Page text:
The other three, Eisenhower and the Georges had a more privileged lifestyle, I think. Both Bush Senior and Junior went to Yale and Eisenhower was spit out of West Point, became a top dog in the military—a hero really—before landing the top job. The current governor in the race, Perry graduated from Texas A&M—not a bad school—and grew up in the rural farm area of Paint Creek where his parents, according to his website, “provided a modest upbringing” quite different from Eisenhower, and Senior and Junior.

So we’ve had a blue collar president in Johnson, three on the more wealthy side with Eisenhower, Bush and Bush and now enters Perry—a man more like Johnson if you only compare their wealth and status growing up.

The Two Bush MenAll of these presidents were of the Protestant faith—Perry’s really into his Methodist faith which falls under the Protestant umbrella. Because I am Catholic, I sort of look at these five men as waspy types as far as religion is concerned.

So, we’ve got this brief (although not even close to scientific) look at these five men, but if we threw them all on a project team would they tend to agree or disagree? Would they think the same Texas-big thoughts? Would their religions push their ideas?

I think if a team of Pittsburghers was put in the same room—all with blue collar ideals—not much new would happen from project to project and the same would be evident with these five team members of Texas.

Diversity breeds innovation—that we know for sure from the success of global project teams. A same-minded, same-state-born team would indeed be boring, too agreeing, and always unimaginative. Projects would start the same, be run the same, meetings wouldn’t offer much new other than the standard and consistently used status report.

Brainstorming sessions would be run by the top Republican forcing the others to become fixated on one idea—but that’s okay because no one in this group has had a new idea in quite some time.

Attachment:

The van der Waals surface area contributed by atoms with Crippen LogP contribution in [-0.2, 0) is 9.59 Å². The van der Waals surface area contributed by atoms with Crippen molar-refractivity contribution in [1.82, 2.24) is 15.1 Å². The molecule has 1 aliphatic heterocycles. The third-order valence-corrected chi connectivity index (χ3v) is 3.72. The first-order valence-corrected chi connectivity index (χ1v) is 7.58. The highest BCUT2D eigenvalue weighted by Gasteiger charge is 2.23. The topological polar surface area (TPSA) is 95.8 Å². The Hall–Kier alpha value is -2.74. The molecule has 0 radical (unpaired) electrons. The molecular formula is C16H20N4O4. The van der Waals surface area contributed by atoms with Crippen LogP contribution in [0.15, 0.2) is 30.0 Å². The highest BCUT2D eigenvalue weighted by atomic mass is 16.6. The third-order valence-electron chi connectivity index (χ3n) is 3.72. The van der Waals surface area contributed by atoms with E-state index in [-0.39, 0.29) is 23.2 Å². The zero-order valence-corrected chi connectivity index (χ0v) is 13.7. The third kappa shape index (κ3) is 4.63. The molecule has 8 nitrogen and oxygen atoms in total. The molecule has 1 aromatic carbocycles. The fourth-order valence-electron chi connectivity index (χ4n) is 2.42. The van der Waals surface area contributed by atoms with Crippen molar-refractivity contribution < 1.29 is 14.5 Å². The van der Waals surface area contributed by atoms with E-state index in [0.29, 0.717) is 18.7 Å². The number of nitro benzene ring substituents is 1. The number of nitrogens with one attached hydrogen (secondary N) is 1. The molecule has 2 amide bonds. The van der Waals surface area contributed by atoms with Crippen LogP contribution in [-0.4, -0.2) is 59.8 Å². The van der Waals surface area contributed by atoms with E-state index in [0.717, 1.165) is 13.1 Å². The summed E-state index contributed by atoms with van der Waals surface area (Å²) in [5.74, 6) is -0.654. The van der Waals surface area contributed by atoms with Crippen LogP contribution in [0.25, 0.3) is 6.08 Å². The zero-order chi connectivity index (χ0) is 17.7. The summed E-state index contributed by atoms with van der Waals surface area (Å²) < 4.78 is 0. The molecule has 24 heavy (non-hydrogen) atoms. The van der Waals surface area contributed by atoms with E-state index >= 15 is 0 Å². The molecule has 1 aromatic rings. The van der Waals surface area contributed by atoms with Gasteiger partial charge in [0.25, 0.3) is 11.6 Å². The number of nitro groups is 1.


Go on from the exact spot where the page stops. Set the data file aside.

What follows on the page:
Sure the lonely Democrat may try and argue his point, but he’d be lost and give up once the filibustering started. In fact, he’d most likely quit the team and move to a blue state—off the project, carry on without me.

The Best Teams

Is Perry just as vanillaNo matter what political party you identify with, every four years when the presidential race comes around, there really isn’t anything new. Sure some new slogans may pop up—“yes we can” and now Rick Perry’s “get America back to work,” but all those are just that, slogans. There are promises for change but once the new leader reaches the top spot, he (or perhaps maybe a she someday I hope) is cut down by the old traditionalists of the House and Senate. Any newbie president really has to learn the real rules of Washington beyond just looking and sounding pretty.

If you want your team to be creative, you better deliver on diversity, various personalities, generations and skill levels. If you don’t, you’ll wind up with my Presidential Texas Team and quite frankly, they are opaque and boring.

Could you improve this Texas team or do you agree diversity and different ideas are key in developing the best teams? Personally this vanilla-flavored team seems too far gone, but then again, I’m a fan of rocky road.